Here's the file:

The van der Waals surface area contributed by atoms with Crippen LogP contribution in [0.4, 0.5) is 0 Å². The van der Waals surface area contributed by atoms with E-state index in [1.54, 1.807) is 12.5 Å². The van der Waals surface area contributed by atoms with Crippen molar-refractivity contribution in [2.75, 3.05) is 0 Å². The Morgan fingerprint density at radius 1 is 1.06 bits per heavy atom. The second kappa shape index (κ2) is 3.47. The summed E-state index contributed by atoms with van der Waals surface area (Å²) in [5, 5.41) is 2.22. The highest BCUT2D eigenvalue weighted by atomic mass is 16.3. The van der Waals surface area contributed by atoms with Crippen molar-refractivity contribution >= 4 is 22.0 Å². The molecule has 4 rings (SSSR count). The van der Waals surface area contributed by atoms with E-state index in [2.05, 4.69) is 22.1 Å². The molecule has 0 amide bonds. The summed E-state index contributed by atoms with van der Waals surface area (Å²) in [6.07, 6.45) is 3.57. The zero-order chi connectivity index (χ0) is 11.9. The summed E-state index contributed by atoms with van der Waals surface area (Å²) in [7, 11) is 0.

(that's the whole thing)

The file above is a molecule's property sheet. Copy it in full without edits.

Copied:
The van der Waals surface area contributed by atoms with Crippen LogP contribution in [0.4, 0.5) is 0 Å². The van der Waals surface area contributed by atoms with E-state index in [1.54, 1.807) is 12.5 Å². The van der Waals surface area contributed by atoms with Crippen molar-refractivity contribution in [2.75, 3.05) is 0 Å². The Morgan fingerprint density at radius 1 is 1.06 bits per heavy atom. The second kappa shape index (κ2) is 3.47. The summed E-state index contributed by atoms with van der Waals surface area (Å²) in [5, 5.41) is 2.22. The highest BCUT2D eigenvalue weighted by atomic mass is 16.3. The van der Waals surface area contributed by atoms with Crippen molar-refractivity contribution >= 4 is 22.0 Å². The molecule has 4 rings (SSSR count). The van der Waals surface area contributed by atoms with E-state index in [2.05, 4.69) is 22.1 Å². The molecule has 0 amide bonds. The summed E-state index contributed by atoms with van der Waals surface area (Å²) in [6.07, 6.45) is 3.57. The zero-order chi connectivity index (χ0) is 11.9. The summed E-state index contributed by atoms with van der Waals surface area (Å²) in [7, 11) is 0.